Let`s bring in tonight`s roundtable, the HARDBALL roundtable, Ginger Gibson, political correspondent for "Reuters", Jonathan Allen is a national political reporter for NBC News digital, Eugene Scott is a national political reporter for "The Washington Post."

Starting with Jonathan -- what do you make of this weird thing, first of all, Trump saying it`s not true, somehow was hyped out of reality. And, by the way, they`re leakers and cowards. They`re traitors in fact -- the treason to the White House even though the news is fake.

Put it all together, if you can.

JONATHAN ALLEN, NATIONAL POLITICAL REPORTER, NBC NEWS DIGITAL: Well, putting aside for a minute the president has long been a leaker to the press and is now saying leakers are cowards, et cetera. It`s sort of not been the compliment.

But I think we have to look at here is that the White House has never contradicted this comment that was said behind the scenes. That stands right now as the White House`s public statement on the issue is what Sadler said behind closed doors about John McCain, and there has been no effort to turn it back. She hasn`t said anything publicly. She hasn`t apologized publicly as Meghan McCain said she was going to do.

You have to believe that the president of the United States agrees with the sentiment.

GINGER GIBSON, POLITICAL CORRESPONDENT, REUTERS: And really, the buck stops at the top. And I think that we can remember that President Trump said many things about John McCain on the campaign trail and never apologized for them. I think we know that this president views public apologies as almost an admission of being wrong as a negative, even if he thought that the statement was wrong or those around him convinced him that it was wrong. And if the boss isn`t going to apologize, there is little expectation that anybody else in the organization would do the same.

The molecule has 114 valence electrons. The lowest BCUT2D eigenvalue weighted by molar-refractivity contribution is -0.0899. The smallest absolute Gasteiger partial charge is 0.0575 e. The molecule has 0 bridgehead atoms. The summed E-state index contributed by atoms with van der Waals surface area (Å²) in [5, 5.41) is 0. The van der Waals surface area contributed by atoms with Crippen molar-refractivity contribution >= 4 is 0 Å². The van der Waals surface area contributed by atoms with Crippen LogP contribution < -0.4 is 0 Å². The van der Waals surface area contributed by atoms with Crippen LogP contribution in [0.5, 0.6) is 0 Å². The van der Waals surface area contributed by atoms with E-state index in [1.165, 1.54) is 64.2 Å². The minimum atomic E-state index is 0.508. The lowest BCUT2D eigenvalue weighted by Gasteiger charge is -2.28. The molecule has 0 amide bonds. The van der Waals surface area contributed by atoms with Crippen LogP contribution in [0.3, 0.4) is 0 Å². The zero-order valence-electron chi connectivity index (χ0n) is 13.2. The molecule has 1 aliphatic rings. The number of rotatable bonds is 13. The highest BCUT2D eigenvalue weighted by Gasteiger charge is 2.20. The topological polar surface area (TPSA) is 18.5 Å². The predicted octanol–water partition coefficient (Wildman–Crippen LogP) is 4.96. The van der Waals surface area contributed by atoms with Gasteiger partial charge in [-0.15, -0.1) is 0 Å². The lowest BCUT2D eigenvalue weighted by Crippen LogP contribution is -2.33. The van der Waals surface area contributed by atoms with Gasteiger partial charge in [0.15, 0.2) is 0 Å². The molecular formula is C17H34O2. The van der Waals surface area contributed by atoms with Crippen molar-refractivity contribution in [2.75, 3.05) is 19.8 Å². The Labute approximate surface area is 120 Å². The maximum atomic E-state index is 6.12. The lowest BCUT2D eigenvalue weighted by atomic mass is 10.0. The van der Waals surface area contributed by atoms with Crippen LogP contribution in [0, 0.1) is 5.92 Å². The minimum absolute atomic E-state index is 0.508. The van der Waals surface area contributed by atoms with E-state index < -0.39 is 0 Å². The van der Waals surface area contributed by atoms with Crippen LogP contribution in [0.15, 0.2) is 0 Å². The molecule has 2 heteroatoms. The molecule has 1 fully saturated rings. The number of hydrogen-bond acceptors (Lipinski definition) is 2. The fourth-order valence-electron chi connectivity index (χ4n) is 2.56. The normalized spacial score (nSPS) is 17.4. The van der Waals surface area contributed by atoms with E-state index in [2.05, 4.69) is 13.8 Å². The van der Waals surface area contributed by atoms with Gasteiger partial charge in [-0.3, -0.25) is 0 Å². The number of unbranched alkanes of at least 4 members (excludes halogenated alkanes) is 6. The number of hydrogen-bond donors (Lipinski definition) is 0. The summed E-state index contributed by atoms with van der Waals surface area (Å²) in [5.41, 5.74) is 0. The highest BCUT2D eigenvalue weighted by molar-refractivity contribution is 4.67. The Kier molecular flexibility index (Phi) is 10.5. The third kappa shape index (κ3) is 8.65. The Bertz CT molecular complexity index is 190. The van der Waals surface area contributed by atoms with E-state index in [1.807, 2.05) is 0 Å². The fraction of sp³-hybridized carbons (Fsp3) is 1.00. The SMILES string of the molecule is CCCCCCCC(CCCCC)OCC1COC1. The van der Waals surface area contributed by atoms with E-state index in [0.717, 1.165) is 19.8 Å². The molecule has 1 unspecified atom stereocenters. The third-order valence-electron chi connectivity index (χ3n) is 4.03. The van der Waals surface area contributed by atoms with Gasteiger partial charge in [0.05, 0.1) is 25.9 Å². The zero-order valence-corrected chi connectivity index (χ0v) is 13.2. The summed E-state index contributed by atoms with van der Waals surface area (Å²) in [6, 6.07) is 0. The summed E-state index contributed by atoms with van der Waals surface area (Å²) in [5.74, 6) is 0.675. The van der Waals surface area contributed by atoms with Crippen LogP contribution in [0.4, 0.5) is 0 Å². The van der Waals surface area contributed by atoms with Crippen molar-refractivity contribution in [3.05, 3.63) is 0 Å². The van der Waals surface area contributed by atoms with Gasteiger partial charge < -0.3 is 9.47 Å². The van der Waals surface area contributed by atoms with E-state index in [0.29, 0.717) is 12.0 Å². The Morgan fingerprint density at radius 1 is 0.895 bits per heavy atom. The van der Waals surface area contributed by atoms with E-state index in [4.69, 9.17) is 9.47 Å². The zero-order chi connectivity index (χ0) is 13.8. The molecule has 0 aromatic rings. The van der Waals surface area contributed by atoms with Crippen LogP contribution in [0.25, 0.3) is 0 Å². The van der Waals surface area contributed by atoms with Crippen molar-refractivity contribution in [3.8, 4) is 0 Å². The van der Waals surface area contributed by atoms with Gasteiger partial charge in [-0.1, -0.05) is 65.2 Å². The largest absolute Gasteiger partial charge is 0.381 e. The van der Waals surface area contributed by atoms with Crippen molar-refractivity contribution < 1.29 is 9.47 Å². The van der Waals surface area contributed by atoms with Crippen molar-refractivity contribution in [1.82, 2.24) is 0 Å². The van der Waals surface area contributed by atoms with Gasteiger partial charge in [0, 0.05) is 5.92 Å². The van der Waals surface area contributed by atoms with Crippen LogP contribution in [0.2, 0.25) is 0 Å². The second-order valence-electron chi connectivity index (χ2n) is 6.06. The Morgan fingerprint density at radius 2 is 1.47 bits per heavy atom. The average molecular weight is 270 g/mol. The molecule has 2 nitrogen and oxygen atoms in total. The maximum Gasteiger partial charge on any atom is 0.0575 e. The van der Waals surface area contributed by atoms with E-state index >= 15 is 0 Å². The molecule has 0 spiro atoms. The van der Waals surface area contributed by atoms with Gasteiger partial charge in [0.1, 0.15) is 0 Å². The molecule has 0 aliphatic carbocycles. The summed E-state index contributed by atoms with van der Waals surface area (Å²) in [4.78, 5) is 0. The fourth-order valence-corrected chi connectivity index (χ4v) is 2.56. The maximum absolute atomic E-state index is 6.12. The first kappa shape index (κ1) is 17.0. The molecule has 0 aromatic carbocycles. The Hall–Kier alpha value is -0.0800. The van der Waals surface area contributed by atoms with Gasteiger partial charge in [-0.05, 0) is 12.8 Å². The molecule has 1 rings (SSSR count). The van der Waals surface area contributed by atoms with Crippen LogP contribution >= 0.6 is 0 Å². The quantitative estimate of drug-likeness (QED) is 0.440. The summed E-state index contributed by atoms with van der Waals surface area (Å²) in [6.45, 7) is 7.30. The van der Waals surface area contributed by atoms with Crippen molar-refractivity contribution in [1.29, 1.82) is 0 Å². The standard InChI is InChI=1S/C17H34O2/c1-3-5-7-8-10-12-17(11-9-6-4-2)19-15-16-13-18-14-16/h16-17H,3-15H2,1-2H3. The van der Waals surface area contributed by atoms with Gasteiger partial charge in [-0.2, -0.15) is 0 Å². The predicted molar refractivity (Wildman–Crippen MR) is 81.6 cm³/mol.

EUGENE SCOTT, NATIONAL POLITICAL REPORTER, THE WASHINGTON POST: Which is why I think you saw Mercy Schlapp say on the record, I stand with Kelly, and I think it`s important to remind the public of what she actually said so that they know what the top communications officials is saying she stands with. A joke was made about an American senator who is in the fight for his life, and she says she stands with it. That is something that is representative of what this administration communicates.

MATTHEWS: Well, let me get back to Jonathan on this. Was it gallows humor or was it sort of policy? Why don`t they try to -- well, maybe it`s impossible to explain a terrible lousy joke if you will at that. But, you know, they there are contexts.

Was she just putting on a show of cruelty, or was she truly being cruel? I mean people in meetings say all kinds of things to make a point and to shake other people up a bit. Was this something that she really meant, like we`re going to move on, this guy is dying, he doesn`t count? Is that what they meant?

ALLEN: I wasn`t there, Chris so, it`s hard to interpret what her -- you know, what her inflection was. But --


ALLEN: -- you know, you read the comment, you read all the stuff around it, I get the sense of what she is saying is they were counting votes.